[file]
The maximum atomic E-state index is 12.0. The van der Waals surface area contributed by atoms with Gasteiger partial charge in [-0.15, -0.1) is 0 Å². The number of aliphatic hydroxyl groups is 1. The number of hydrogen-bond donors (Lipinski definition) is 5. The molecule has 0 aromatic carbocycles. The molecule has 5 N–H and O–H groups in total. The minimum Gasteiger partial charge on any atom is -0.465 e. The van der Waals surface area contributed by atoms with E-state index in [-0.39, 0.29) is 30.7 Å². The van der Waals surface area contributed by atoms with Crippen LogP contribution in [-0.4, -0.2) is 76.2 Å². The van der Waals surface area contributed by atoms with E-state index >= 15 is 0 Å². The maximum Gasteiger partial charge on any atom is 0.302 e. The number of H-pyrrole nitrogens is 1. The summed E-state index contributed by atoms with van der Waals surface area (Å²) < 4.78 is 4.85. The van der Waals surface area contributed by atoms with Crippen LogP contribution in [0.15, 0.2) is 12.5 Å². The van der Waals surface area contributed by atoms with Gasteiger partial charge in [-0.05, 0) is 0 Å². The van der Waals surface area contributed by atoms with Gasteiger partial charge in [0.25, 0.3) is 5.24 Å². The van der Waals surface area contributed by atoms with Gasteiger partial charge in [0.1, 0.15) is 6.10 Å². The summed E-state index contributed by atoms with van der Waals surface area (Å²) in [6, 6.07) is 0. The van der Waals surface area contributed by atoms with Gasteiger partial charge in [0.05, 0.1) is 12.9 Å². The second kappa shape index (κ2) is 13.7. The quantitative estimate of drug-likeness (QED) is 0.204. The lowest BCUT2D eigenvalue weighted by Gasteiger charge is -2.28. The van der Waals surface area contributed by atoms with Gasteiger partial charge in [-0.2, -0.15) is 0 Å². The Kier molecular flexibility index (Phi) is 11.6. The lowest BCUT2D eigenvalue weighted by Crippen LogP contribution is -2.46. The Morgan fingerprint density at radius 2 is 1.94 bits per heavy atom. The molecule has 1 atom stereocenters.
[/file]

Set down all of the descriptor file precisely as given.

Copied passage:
The maximum atomic E-state index is 12.0. The van der Waals surface area contributed by atoms with Gasteiger partial charge in [-0.15, -0.1) is 0 Å². The number of aliphatic hydroxyl groups is 1. The number of hydrogen-bond donors (Lipinski definition) is 5. The molecule has 0 aromatic carbocycles. The molecule has 5 N–H and O–H groups in total. The minimum Gasteiger partial charge on any atom is -0.465 e. The van der Waals surface area contributed by atoms with E-state index in [-0.39, 0.29) is 30.7 Å². The van der Waals surface area contributed by atoms with Crippen LogP contribution in [-0.4, -0.2) is 76.2 Å². The van der Waals surface area contributed by atoms with E-state index >= 15 is 0 Å². The maximum Gasteiger partial charge on any atom is 0.302 e. The number of H-pyrrole nitrogens is 1. The summed E-state index contributed by atoms with van der Waals surface area (Å²) < 4.78 is 4.85. The van der Waals surface area contributed by atoms with Crippen LogP contribution in [0.15, 0.2) is 12.5 Å². The van der Waals surface area contributed by atoms with Gasteiger partial charge in [-0.05, 0) is 0 Å². The van der Waals surface area contributed by atoms with Gasteiger partial charge in [0.25, 0.3) is 5.24 Å². The van der Waals surface area contributed by atoms with Gasteiger partial charge in [0.1, 0.15) is 6.10 Å². The summed E-state index contributed by atoms with van der Waals surface area (Å²) in [6, 6.07) is 0. The van der Waals surface area contributed by atoms with Gasteiger partial charge in [0.05, 0.1) is 12.9 Å². The second kappa shape index (κ2) is 13.7. The quantitative estimate of drug-likeness (QED) is 0.204. The lowest BCUT2D eigenvalue weighted by Gasteiger charge is -2.28. The van der Waals surface area contributed by atoms with Gasteiger partial charge in [-0.2, -0.15) is 0 Å². The Kier molecular flexibility index (Phi) is 11.6. The lowest BCUT2D eigenvalue weighted by Crippen LogP contribution is -2.46. The Morgan fingerprint density at radius 2 is 1.94 bits per heavy atom. The molecule has 1 atom stereocenters.